2012 Endorsements: James Madison

Posted by PITHOCRATES - October 22nd, 2012

2012 Election

The Father of the Constitution nudged the Father of the Country out of Retirement

The Confederation Congress did not work as well as some had hoped.  Despite having won their independence from Great Britain there was still no feeling of national unity.  Sectional interests prevailed over national interests.  Greatly affecting the ability of the national government to function.  Negating the benefits of union.  And offering little respect for the young nation on the world stage.  The new nation simply was not taken seriously at home.  Or abroad.  Prompting a meeting of states delegates in Annapolis in 1786.  Twelve delegates from five states showed up.  The states just didn’t care enough.  The convention adjourned after only three days.  But not before Alexander Hamilton put a plan together for another convention in Philadelphia for the following year.

The states were happy with the way things were.  They did not want to give up any of their powers to a new central authority.  But the problem was that the states were fighting against each other.  Trying to protect their own economic interests and their own trade.  Some could extend this behavior out into the future.  And they did not like what they saw.  States with similar interests would form regional alliances.  And these alliances would ally themselves with some of the European powers who were also on the North American continent.  The northern states (having industry and commerce) would join together and ally with the industrial and commerce powerhouse Great Britain.  The agrarian southern states would join together and ally with Great Britain’s eternal enemy.  France.  And the western territories dependent on the Mississippi River to get their agricultural goods to marker would ally with the European power in control of the Mississippi River.  Spain.  Who were both eternal enemies of Great Britain.  And the centuries of warfare on the European continent would just extend to North America.  Some saw this as the American future if they didn’t unite and put the nation’s interests ahead of sectional interests.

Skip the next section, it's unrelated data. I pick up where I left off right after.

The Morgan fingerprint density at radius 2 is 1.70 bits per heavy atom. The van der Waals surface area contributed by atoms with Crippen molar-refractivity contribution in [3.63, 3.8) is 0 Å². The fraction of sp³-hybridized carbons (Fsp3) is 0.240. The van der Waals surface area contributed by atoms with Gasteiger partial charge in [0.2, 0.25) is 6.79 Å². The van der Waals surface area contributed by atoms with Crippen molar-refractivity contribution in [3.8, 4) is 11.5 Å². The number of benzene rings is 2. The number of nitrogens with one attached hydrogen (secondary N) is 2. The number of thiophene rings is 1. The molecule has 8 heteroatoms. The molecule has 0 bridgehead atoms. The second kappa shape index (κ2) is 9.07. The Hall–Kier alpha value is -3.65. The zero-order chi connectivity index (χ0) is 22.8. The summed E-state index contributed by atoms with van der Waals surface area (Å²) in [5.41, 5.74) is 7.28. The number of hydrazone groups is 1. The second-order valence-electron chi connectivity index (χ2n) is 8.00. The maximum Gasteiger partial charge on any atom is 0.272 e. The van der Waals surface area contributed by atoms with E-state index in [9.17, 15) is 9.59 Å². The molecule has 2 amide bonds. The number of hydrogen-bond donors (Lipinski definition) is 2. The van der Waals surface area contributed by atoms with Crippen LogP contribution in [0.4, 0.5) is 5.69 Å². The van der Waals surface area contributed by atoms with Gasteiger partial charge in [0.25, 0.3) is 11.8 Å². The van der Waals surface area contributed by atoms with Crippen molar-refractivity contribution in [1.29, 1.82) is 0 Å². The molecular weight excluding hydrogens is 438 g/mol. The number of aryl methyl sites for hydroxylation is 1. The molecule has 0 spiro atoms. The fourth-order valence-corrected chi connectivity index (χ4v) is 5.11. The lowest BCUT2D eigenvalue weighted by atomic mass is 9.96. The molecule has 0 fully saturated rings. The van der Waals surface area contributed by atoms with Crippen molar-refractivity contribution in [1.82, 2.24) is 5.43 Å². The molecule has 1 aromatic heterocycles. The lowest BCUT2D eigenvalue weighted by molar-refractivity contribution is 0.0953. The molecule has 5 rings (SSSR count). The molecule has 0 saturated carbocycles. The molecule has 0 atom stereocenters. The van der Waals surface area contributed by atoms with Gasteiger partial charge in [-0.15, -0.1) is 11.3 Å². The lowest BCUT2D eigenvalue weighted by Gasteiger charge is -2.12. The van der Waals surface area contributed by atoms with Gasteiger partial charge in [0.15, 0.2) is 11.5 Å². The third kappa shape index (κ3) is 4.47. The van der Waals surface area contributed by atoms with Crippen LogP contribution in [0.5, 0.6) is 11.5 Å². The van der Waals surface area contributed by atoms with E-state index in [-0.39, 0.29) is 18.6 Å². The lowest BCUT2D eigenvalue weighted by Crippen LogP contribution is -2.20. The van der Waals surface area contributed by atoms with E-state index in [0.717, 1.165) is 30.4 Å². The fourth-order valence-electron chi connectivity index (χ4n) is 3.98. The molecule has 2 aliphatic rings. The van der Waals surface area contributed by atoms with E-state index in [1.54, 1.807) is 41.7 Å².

The Constitutional Convention in Philadelphia in 1787 almost didn’t happen.  For there was as much interest in it as there was in the Annapolis Convention in 1786.  James Madison, the father of the Constitution, made the meeting in Philadelphia a reality.  By his persuasive efforts with his neighbor.  George Washington.  Father of our Country.  Then in retirement at Mount Vernon with no interest to reenter public life after resigning his commission following the Revolutionary War.  He could have been king then but declined the numerous offers to make him so.  Happy that they won their independence he just wanted to live out his years on his farm.  Like Lucius Quinctius Cincinnatus.  Who left his plough to become dictator of the Roman Republic.  To defend the Roman Republic.  He defeated the enemy.  Resigned his dictatorship.  And returned to his plough.  Earning a cherished place in our history books.  Something Washington had just done.  Only taking some 8 years instead of 16 days like Cincinnatus.  His place in history had come with a far greater price.  And he did not want to risk losing what he had earned after paying so dearly for it.  But Madison knew that it would take Washington’s presence to get the other states to send their delegates.  So Madison was persistent.   The Father of the Constitution nudged the Father of the Country out of retirement.  And made the retired general do the last thing he wanted to do.  Return to public life.  As he was already an old man who outlived the average lifespan of Washington men.

Madison didn’t believe a Bill of Rights would Stop a Majority from Imposing their Will on the Minority